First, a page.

David Cameron's vision for a Big Society bank has become a reality, with the first investment set to help disadvantaged young people into work or education.
The bank, now relaunched as Big Society Capital, is set to receive £600 million in equity capital in the coming months - £400 million from dormant bank accounts and £200 million from the big four UK high street banks.
It is aimed at giving socially orientated financial organisations greater access to affordable capital so they can in turn help charities, social enterprises and voluntary groups.
The Big Lottery Fund is to make the first investment, worth £1 million in principle, to the Private Equity Foundation, which provides children and young people with basic skills, emotional support and help to gain employment.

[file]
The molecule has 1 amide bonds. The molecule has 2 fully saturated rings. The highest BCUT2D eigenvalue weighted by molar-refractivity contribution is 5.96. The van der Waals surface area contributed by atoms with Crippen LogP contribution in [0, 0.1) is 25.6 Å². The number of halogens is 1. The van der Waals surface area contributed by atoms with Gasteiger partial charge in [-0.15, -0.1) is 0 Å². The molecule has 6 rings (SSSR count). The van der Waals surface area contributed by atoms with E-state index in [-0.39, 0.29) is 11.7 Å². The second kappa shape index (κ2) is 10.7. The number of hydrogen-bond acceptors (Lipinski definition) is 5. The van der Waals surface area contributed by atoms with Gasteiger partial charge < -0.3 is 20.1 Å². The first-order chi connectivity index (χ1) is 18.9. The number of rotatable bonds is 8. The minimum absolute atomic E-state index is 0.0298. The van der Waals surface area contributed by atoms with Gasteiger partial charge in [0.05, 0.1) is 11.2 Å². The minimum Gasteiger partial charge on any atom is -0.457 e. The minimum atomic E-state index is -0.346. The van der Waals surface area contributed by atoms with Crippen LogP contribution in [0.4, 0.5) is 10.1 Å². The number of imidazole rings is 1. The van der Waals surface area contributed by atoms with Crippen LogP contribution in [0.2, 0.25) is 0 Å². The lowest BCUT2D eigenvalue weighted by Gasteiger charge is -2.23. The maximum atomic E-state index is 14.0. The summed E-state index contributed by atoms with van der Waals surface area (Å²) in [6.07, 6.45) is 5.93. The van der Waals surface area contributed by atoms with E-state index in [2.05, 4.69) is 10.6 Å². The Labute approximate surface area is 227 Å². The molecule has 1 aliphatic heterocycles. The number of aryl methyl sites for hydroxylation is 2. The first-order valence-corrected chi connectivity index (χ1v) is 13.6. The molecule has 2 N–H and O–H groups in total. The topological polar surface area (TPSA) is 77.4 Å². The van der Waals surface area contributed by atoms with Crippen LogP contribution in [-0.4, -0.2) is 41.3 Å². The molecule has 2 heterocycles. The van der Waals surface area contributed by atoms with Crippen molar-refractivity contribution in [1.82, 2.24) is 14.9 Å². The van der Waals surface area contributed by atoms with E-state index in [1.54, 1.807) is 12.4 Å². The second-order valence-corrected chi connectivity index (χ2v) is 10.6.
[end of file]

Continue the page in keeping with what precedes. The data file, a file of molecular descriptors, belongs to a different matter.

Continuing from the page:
The four banks - HSBC, Royal Bank of Scotland, Lloyds and Barclays - have now formally committed to invest £200 million in Big Society Capital as part of the Project Merlin agreement.
The rest will be funded from unclaimed assets left dormant in bank and building society accounts for more than 15 years.
But the Government first needs the European Union to approve plans to allow the new body to use the dormant accounts under state aid rules.
Cabinet Office Minister Francis Maude said it is a "grindingly slow, tiresome process" but he believes there will be "no show-stopper problems".
He added: "In the unlikely event that they said no, we would need to look again at how we get the dormant bank account money, the unpaid assets - around £400 million in total - how we continue to get it into the social investment market."
Sir Ronald Cohen, non-executive chairman of Big Society Capital, said he is "convinced" he will get the go-ahead from the EU.